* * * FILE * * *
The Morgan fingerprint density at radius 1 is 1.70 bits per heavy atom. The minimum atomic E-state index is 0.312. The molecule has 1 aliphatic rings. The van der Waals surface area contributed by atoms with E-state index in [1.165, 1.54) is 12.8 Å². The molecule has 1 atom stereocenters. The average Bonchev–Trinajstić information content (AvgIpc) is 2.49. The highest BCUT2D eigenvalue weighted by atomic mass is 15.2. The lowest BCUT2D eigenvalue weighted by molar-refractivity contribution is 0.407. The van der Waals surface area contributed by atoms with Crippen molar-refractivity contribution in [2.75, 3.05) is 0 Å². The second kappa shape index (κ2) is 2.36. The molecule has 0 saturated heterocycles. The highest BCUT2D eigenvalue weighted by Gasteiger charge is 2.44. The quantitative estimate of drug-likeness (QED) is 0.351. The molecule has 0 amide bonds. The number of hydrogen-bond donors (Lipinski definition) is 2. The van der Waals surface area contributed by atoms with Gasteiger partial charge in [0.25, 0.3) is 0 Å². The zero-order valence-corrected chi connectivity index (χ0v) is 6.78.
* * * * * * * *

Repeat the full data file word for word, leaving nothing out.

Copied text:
The Morgan fingerprint density at radius 1 is 1.70 bits per heavy atom. The minimum atomic E-state index is 0.312. The molecule has 1 aliphatic rings. The van der Waals surface area contributed by atoms with E-state index in [1.165, 1.54) is 12.8 Å². The molecule has 1 atom stereocenters. The average Bonchev–Trinajstić information content (AvgIpc) is 2.49. The highest BCUT2D eigenvalue weighted by atomic mass is 15.2. The lowest BCUT2D eigenvalue weighted by molar-refractivity contribution is 0.407. The van der Waals surface area contributed by atoms with Crippen molar-refractivity contribution in [2.75, 3.05) is 0 Å². The second kappa shape index (κ2) is 2.36. The molecule has 0 saturated heterocycles. The highest BCUT2D eigenvalue weighted by Gasteiger charge is 2.44. The quantitative estimate of drug-likeness (QED) is 0.351. The molecule has 0 amide bonds. The number of hydrogen-bond donors (Lipinski definition) is 2. The van der Waals surface area contributed by atoms with Gasteiger partial charge in [0.25, 0.3) is 0 Å². The zero-order valence-corrected chi connectivity index (χ0v) is 6.78.